Toad was released just in time for spawning season

We had a handsome little toad come into care in January which had a nasty wound on its back.

Wednesday, 6th March 2019, 12:37 pm
Updated Wednesday, 6th March 2019, 1:40 pm
Toad released back into wild SUS-190603-114209001

It was treated very carefully in our first aid room and this week has been returned back to the wild just in time for this year’s toad migration season.

The wound had healed very well leaving just a small scar that hasn’t showed to affect him in any way.

Yes its that time of year again when toads are waking up and migrating out of gardens and woodland and making their way across land to their historic spawning grounds.

Swan from Magham Down SUS-190603-114149001

At night thousands of them are moving around heading back to the same water in which they were born.

So at night when it is wet and not too cold they will move in large numbers.

You will notice big and small toads, the large ones are females and at almost half the size the small ones are the males.

Often the males will stop on the warm tarmac of our roads and wait for a female to cross.

Rabbit from Heathfield SUS-190603-114159001

They will then climb on her back and hitch a ride down to the water and be first in line to fertilise the eggs during spawning.

Some of the key sites where they cross road in East Sussex are the back lane from Litlington to Exceat, the Harlands Estate Uckfield, Hempstead Lane Uckfield, Knowle Lane Halland, Ersham Park Hailsham, the A275 Offham Road Lewes, Spithurst Road Barcombe, Church Road Barcombe, Town Little Worth, Beechwood Lane Plumpton, Plumpton lLne Plumpton, Hundred Acre Lane Ditchling Common, South Road Wiveslfield Green and Beresford Lane near Plumpton Green.

These are certainly not the only roads they cross in East Sussex so please be careful.

If you are interested in helping at a toad crossing then head to Frog Life’s website to find out more about toad patrols at

Please be careful if you stop to move a toad from the road, please stay safe, wear a hi-vis tabard or jacket, use a torch and wear gloves.

The male toads will frequently pee on your hands as a defence mechanism so gloves are needed.

Other casualties we have dealt with this week have included another gull entangled in discarded fishing gear.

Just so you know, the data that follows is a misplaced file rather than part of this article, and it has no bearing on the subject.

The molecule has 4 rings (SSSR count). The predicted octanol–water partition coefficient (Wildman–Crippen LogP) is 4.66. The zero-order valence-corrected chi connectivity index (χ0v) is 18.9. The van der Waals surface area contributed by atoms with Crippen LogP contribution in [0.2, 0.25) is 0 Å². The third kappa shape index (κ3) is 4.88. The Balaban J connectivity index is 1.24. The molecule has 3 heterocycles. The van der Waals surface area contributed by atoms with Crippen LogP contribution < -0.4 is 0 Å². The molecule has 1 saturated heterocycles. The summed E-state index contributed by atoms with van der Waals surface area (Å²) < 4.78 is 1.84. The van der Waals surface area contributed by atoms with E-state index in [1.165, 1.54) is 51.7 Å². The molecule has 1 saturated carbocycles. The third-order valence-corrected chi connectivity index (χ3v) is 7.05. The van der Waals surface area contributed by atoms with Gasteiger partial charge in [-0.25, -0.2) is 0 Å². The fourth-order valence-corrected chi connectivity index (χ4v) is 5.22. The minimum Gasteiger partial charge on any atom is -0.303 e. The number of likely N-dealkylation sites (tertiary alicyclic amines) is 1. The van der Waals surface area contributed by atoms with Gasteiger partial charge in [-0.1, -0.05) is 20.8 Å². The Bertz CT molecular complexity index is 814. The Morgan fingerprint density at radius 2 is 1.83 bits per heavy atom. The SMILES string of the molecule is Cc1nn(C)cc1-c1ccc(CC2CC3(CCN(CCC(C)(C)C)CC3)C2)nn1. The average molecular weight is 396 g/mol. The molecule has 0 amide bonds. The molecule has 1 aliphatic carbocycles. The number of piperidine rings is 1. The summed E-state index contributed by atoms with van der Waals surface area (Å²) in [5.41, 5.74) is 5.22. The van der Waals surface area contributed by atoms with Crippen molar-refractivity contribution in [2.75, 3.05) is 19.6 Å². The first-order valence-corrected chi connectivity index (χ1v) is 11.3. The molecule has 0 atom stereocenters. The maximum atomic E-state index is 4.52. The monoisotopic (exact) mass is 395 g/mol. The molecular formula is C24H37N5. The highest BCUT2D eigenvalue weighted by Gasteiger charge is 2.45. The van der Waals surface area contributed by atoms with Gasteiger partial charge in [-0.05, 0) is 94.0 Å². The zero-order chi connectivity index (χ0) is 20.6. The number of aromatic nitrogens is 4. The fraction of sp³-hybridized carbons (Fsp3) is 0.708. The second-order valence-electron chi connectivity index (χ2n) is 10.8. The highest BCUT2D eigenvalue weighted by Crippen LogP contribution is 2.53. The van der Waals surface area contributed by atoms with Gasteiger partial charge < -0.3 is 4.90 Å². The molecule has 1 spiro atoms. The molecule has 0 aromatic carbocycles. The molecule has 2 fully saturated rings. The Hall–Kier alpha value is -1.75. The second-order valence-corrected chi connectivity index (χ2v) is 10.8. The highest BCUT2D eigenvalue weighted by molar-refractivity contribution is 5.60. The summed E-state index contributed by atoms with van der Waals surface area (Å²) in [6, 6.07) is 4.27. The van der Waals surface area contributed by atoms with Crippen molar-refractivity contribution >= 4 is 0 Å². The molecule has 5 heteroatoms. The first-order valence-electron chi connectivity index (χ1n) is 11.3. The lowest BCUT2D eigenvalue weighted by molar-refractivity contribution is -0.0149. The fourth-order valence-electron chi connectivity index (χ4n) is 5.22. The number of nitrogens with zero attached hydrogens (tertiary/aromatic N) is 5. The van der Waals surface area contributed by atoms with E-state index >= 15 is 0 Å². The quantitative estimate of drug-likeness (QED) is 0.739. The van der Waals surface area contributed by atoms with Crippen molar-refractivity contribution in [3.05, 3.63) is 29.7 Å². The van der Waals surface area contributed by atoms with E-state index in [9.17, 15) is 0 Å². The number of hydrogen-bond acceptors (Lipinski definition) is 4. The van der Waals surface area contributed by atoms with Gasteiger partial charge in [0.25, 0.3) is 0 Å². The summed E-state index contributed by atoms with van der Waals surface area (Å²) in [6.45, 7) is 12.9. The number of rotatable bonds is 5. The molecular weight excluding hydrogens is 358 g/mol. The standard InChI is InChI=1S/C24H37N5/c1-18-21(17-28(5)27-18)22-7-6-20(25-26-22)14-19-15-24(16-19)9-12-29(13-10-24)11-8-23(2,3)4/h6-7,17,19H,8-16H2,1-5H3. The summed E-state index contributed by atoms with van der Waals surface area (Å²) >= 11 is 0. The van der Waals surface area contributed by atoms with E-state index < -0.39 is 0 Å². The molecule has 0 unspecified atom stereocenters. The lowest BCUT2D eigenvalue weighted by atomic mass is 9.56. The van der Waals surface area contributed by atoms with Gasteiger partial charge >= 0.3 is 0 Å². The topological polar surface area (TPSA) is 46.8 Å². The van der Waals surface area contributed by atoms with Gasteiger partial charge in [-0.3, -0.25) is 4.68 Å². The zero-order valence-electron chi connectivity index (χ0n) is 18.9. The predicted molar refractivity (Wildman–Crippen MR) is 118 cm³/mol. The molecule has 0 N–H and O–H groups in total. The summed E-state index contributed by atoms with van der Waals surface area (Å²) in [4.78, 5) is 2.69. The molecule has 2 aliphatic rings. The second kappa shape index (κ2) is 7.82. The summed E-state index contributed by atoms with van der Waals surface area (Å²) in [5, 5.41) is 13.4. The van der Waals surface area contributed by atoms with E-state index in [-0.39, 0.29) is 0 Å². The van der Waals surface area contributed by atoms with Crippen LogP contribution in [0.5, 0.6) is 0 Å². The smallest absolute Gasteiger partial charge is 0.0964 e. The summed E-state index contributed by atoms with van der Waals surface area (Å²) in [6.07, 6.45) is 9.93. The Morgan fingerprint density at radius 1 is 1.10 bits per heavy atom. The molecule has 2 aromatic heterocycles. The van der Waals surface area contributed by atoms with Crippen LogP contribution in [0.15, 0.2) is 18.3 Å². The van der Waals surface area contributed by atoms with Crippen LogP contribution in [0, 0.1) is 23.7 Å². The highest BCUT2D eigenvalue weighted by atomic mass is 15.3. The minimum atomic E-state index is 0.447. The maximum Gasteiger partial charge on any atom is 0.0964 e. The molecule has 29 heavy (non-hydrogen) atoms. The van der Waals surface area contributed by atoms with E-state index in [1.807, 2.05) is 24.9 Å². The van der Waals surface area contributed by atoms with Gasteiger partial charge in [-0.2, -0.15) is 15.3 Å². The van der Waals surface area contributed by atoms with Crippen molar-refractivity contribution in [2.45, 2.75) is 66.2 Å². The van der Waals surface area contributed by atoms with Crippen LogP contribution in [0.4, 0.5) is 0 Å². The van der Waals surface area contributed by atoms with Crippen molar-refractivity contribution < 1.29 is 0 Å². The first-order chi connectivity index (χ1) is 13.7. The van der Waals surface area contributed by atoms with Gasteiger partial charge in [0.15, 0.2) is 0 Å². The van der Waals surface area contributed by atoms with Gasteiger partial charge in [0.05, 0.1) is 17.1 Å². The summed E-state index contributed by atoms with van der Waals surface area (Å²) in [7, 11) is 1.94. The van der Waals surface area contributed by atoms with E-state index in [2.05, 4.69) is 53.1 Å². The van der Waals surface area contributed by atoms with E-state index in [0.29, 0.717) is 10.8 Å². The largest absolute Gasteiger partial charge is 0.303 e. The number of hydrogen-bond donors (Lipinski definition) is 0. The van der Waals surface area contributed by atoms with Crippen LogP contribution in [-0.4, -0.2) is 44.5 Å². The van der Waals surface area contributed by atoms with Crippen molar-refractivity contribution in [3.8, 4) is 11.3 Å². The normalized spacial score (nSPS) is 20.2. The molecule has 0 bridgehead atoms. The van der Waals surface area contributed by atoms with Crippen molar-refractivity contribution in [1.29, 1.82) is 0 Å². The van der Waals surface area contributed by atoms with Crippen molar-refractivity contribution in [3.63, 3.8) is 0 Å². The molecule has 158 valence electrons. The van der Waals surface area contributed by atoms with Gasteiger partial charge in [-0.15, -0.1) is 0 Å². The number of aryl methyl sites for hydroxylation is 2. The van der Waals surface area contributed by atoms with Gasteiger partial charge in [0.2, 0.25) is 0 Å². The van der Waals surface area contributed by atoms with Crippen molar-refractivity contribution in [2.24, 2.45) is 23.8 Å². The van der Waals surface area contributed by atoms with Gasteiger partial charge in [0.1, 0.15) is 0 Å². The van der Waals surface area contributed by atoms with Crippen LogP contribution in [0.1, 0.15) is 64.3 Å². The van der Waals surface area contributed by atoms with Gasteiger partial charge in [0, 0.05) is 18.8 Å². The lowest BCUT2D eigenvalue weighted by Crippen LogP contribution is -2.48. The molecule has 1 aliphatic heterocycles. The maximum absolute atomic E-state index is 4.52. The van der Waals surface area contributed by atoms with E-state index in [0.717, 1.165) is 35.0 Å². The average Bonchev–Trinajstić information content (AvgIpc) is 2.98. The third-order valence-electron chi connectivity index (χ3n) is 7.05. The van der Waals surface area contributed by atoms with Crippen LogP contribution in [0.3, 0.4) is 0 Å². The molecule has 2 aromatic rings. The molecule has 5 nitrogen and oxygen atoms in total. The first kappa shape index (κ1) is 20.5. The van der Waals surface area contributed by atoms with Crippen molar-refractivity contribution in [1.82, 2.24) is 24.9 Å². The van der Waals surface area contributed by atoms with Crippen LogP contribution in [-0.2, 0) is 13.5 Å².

Yet again another gull casualty from Sovereign Harbour, Eastbourne.

This young gull was found with a large fishing hook through his beak which had to be carefully removed.

We have had a little baby rabbit rescued in Heathfield.

Caught by a cat he has a small wound on his hind foot that required suturing.

He was soon bedded down and tucking into some healthy spinach.

They has also been a young hedgehog underweight and suffering with a broken back leg. He has been given first aid and is being assessed by our vets.

WRAS rescuers have also attended to a swan on a river near Magham Down.

Reports were of the swan struggling in the water.

Two rescuers on one bank used long poles and torches to frighten the swan to the other side of the river where two rescuers crouched in the darkness.

As the swan got closer and blinded by the torch light from the other bank, rescuers managed to catch the swan by surprise and safely secure it on the bank.

The swan was soon on its way to our hospital at Whitesmith.

It was assessed and, after advice from the Swan Sanctuary, first aid was given and the swan transported up to their specialist vets for treatment.

Other calls last week included a collapsed fox in Eastbourne, injured rabbit at Sussex Downs College, a poorly frog in Seaford, a hedgehog found out during the day at Plumpton College and multiple pigeons from Bexhill, Heathfield, Brighton and Burgess Hill.